By Laurie Haughey
For quite some time, picking up The Wall Street Journal meant reading stories rife with indictments of CFOs, CEOs and accountants. Though many leaders practice good principles, clearly it is time to inspect closely what it means to lead with ethics. The world is full of strong leaders; however, leadership is a neutral term. It can be good or bad. Stalin, Hitler, Mussolini, and Mao Tse Tung were regarded as good political leaders at some point in time by a certain element of the population. History has proven, however, that each was guilty of an immoral use of the tremendous power his leadership afforded him.
What will history tell us about our current leaders of industry? Are they leading their companies in an ethical way? Perhaps the best barometer of achievement in this regard is the sustainable success of an organization over the long haul. For when you whittle commerce down to the point of its raison d’être, you find its ethical basis. Is it not the mission and ethical imperative of every publicly held establishment to absorb the cost of doing business, produce a quality product for its customers, provide sustenance for its members, and turn a profit that can be reinvested to make the company stronger for lean times?
The following are the five components of ethical leadership: communication, quality, collaboration, succession planning and tenure.
Ethical leaders set the standard of truth for every employee they lead. The moment people take leadership positions, they have an opportunity to place the highest premium on truthfulness. Recent cases of fiscal malfeasance at Enron, WorldCom and Arthur Andersen illustrate the need for every form of communication leaders put forth to be an accurate representation. Yet, leading by example cannot be the only process by which this standard is relayed. It must become a company slogan, from the accounting office to the shop floor, that “Truth is Job 1.” Truthful information is quality information to the CEO, board of directors and investors.
Jim Collins, a noted researcher on leadership, advises leaders to “conduct autopsies, without blame,” and cites companies such as Philip Morris whose executives talked openly about the “7-UP disaster.” Even when statistical evidence does not reflect well on a division or the financial status of the entire company, a plan of action to thwart disaster may be implemented and several lessons learned through open communication to ensure the sustainability of the organization.
An ethical leader understands that three factors ensure the global market competitiveness of an organization: a quality product, quality customer service, and quality delivery. Leaders must champion the processes of quality throughout the organization, benchmarking successful organizations, incorporating innovations in quality and setting standards and measurements in every department. Leaders have several tools to ensure quality. They don’t have to be master black belts in Six Sigma or understand all the intricacies of lean manufacturing or supply chain management to see how each improves quality. They are sold on the merits of having a quality. They know that cutting waste translates to saving time and money for the organization. It is the leader’s responsibility to drive, steer, and fund the quality initiative throughout the organization. For only when top leaders fully endorse a quality initiative does it have a chance of becoming fully implemented and the harvest days of savings can occur.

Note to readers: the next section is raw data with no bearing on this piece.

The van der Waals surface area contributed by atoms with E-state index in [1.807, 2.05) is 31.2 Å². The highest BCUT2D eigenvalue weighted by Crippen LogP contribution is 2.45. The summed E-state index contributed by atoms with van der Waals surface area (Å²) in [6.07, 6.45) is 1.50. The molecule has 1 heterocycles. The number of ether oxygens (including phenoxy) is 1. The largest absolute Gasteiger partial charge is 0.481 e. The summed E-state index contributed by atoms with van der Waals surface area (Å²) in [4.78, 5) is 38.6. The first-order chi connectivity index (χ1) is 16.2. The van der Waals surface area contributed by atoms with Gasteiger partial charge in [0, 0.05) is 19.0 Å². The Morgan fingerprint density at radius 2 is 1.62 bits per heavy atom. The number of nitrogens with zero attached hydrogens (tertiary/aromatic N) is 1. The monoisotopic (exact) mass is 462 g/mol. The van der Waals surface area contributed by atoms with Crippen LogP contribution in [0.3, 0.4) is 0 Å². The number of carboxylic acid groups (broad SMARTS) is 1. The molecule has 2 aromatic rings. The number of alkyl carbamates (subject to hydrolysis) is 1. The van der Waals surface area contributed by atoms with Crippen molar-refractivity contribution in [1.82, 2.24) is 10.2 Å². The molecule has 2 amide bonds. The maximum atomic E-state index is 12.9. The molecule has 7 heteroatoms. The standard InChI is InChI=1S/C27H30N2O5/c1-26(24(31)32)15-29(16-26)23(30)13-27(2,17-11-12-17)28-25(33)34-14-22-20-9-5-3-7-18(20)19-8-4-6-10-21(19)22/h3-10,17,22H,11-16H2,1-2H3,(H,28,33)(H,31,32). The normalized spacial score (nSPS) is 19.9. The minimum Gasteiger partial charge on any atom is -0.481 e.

Bob Galvin, Chairman of Motorola, implemented Six Sigma throughout the company in the early 1980s. Just two years after launching Six Sigma, Motorola was honored with the Malcolm Baldrige National Quality Award. Even the federal government is investigating the merits of this management tool. Several local government agencies are already using Six Sigma, and the federal government may employ Six Sigma in its war on terrorism. With a failure rate of 3.4 per million products/actions or 99.99966 percent accuracy, agencies would be better informed and lives could be saved if only one of every 294,000 vital pieces of information…[was]…erroneously discarded.
Ethical leaders need many advisors. They pick the most astute within their organizations and hire some from other companies, but they surround themselves with answers. Wise leaders collaborate to incorporate best practices, solve problems, and address the issues facing their organizations.
Regrettably, the natural tendency of leaders is to draw in a close, and more often than not, closed circle of advisors. Unfortunately, the smaller the group, the less the prospect of collectively providing the leader advice on the full range of issues facing the organization. But the leader who collaborates ethically makes better decisions for the organization. How is that possible? Leaders who use ethical collaboration keep their circle of advisors more open and fluid. The objective of the ethical leader is to reduce the risks taken by the organization by assigning trustworthy experts/advisors to every situation—from R&D decisions to customer-driven needs. Advisors’ findings determine decisions of the leader who becomes better equipped to make judgments based on two critical elements: more feasible solutions and viable processes needed to exact the solutions.